Mimi picked up the book, sat down, and as if she was on an exciting adventure, she read the book from the front to back. On the inside of the back cover, she found a personal message from Pat.    
I think you would enjoy the Village Writing Schools in Eureka Springs and Rogers. You can meet other writers and attend great workshops that can help you to improve your craft.    

Mimi followed Pat’s advice, and she became a published author.  Her work of fiction for middle school and young adult readers now lives happily ever after in her story, Song of the Eagle.”   

Whatever kind of turkey you have, have a great day!

Writers' Night out will not meet this week, but will resume on December 4.

This past Writers' Night Out included a guest speaker, two birthdays, and a Thanksgiving dinner that required a lot of pans.
We are thankful for you, our writers, instructors, friends, and supporters!
Several of us have asked that Alison print the thoughts she brought from the Hemingway Retreat and that were discussed at Writers' Night Out. Here they are:

His favorite theme—we are all alone.

A writer has to know truly what he feels rather than what he is supposed to feel.
If you can't tell the whole story, don't write it.
If you can't tell the truth, don't tell the story.
For the writer:
Rid yourself of anger, envy, hatred, fear.
Denial of most underlying feelings comes out as anger.
For the character:
Kindness needs no justification. Evil needs a motive.
He wrote that he wanted to write a hidden tragedy, a tragic story without violence and without depicting the tragedy.
But what is a tragedy? It must be anticipated, understood, and almost predestined, for it comes from a fatal flaw. If a drunk driver kills an innocent person, it is a "tragic" accident for the innocent person and his family, but for the alcoholic, it is a true tragedy, for his fatal flaw almost predestined him for something like this.
In a short story, the character moves from innocence to experience. There is a movement toward awareness. 
But in the bigger canvas of a novel, there is time for movement from innocence to experience to higher innocence (wisdom, understanding, enlightenment, awareness).
What Happened to the Culvert? 

Don't despair! The culvert is on its way. It just took a while to catch up to the city authorities to get regulations and then to get bids, etc. But it will happen! Thanks again to EVERYONE who donated and to our matching donor who got the ball rolling.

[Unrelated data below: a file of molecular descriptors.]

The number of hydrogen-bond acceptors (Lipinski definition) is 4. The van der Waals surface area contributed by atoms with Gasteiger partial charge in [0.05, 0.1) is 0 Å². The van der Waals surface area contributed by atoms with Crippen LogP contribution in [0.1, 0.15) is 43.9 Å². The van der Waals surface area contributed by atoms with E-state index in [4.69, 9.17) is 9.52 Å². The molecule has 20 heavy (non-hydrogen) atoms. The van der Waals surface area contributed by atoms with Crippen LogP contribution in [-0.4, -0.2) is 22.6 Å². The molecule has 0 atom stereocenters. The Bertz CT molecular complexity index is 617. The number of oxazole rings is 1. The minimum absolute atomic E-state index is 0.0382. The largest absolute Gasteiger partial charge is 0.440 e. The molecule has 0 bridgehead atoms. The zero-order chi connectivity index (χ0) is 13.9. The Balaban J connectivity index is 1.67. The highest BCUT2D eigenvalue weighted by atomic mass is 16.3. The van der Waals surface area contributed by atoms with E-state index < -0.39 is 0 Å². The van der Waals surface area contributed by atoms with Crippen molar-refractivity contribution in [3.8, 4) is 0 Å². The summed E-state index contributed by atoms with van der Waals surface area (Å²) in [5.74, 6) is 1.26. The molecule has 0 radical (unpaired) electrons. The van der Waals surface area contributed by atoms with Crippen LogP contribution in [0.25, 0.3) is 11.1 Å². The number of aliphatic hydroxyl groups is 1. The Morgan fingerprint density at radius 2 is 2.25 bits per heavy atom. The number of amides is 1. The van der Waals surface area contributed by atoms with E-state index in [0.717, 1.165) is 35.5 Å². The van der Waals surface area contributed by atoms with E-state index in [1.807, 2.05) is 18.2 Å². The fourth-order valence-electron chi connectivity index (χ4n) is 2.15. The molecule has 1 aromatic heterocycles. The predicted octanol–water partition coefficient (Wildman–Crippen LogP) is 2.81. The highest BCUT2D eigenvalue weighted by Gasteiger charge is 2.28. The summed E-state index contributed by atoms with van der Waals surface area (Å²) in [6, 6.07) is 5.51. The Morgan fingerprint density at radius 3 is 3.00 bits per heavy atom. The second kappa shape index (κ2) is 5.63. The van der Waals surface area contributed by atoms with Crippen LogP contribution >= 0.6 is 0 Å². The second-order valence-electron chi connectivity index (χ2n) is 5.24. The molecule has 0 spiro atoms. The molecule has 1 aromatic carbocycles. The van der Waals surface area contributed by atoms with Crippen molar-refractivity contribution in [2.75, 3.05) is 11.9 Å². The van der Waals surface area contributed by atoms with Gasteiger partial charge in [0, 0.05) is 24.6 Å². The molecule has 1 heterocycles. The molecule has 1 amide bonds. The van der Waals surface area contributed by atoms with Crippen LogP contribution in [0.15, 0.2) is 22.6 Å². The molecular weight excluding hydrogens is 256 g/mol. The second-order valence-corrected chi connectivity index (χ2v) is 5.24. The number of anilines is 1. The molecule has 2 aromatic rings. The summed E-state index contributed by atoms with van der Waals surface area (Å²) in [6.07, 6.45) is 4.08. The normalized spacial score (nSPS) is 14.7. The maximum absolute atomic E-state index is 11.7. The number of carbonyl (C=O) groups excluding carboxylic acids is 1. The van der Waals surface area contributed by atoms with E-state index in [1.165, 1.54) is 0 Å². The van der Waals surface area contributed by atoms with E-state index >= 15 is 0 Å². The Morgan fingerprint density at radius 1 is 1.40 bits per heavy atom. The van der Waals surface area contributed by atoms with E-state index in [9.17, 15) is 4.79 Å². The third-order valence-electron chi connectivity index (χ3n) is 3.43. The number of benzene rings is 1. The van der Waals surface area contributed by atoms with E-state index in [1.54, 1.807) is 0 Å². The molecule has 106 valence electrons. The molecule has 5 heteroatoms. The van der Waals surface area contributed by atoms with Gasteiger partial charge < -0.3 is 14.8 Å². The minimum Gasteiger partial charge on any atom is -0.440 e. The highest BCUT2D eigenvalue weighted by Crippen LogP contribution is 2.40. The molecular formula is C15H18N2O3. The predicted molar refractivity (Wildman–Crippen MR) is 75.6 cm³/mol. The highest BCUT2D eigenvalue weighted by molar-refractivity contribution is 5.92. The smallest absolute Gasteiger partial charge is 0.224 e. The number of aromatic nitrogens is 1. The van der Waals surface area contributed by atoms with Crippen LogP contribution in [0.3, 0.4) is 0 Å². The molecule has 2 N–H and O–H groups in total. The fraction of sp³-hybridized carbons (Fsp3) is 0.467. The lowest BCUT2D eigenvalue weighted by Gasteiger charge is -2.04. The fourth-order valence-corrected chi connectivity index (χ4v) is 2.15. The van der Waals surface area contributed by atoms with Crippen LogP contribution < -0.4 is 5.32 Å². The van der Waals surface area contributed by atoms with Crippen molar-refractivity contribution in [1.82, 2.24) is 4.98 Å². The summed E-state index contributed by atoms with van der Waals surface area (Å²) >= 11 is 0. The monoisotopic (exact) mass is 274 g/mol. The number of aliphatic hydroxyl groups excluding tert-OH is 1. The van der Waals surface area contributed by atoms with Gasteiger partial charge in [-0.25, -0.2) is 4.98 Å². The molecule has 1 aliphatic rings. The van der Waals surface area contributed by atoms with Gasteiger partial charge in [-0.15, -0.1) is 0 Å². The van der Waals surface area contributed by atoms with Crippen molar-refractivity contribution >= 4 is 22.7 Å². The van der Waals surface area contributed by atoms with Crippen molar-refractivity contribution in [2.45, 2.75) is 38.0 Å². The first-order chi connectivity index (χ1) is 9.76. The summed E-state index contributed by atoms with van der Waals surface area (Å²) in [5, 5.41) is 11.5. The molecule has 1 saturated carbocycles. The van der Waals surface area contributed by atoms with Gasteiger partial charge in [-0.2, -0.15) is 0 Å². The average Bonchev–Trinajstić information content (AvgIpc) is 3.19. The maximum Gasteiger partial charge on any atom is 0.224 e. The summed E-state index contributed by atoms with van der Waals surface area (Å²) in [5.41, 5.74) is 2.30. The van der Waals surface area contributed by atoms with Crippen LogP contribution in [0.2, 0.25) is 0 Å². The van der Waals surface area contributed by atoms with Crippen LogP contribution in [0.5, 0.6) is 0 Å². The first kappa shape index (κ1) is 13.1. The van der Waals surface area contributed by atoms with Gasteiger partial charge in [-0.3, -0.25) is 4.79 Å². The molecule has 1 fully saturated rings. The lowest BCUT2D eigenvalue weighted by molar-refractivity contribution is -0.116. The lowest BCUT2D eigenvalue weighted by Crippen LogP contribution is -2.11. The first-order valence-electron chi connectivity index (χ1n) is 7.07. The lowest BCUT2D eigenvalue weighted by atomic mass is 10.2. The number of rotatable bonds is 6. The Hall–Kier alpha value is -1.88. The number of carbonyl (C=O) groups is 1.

2 0 1 4   C A L E N D A R 



Dec 7  - Fayetteville Writer's Circle  1 pm - 3 pm

Dec 14 - Poetry Roundelay  2 pm - 4 pm

Dec 21 - Fayetteville Writer's Circle  1 pm - 3 pm 

Dec 28 - Poetry Roundelay  2 pm - 4 pm 

Dec 6 - Pat Carr Workshop - Claiming the Land   1 pm - 4 pm

More Info and Registration for Any Workshop HERE.
R O G E R S     C A L E N D A R 

Nov 15 - First Thoughts/Character
Jan 17 - Dialogue and Setting
Feb 7 - The Word and the Sentence
March 7 - Subtext, High Events, Closings
April 4 - Self-Editing

All Workshops will be from 9-4 with an hour for lunch. The fee for each is $45. More Info and Registration for Any Workshop HERE.
2nd Thursdays 
3 - 5 p.m.  
Village Writing School


2nd & 4th Sunday
2 pm - 4 pm
Village Writing School
Thursday Evenings 
5 - 7 p.m.  
Village Writing School

1st & 3rd Sunday
1 pm - 3 pm
Fayetteville Library

The mission of the Village Writing School is to foster a vibrant literary community in Northwest Arkansas and to provide resources for ALL writers who seek to improve their craft.ty in Northwest Arkansas and to provide resources for ALL writers who seek to improve their craft.

Become a Friend of the

Village Writing School.

Donate as little as $10

per month.

Become a Friend
Thank You

We Grow Through Your Support

Kim Clark, Tandy Belt, Jean Elderwind, Valerie Fondetti, Alice French, Nancy Grosella, Linda Hebert, Nancy Harris, Ann Hopkins, Shirley Lambertson, Mimi Mathis, Richard Schoe, Betty Schoeninger, Cris Senseman, Shiva Shanti, Darlene Simmons, Judith Ulch, Brent Wendling, Marcia Yearsley

You are receiving this email because you asked to be kept informed about writing workshops and coming events.

Copyright © 2014 Village Writing School. All rights reserved.
177 Huntsville Road
Eureka Springs, AR 72632

Publisher: Alison Taylor-Brown
     Editor: Alice French

unsubscribe from this list   
update subscription preferences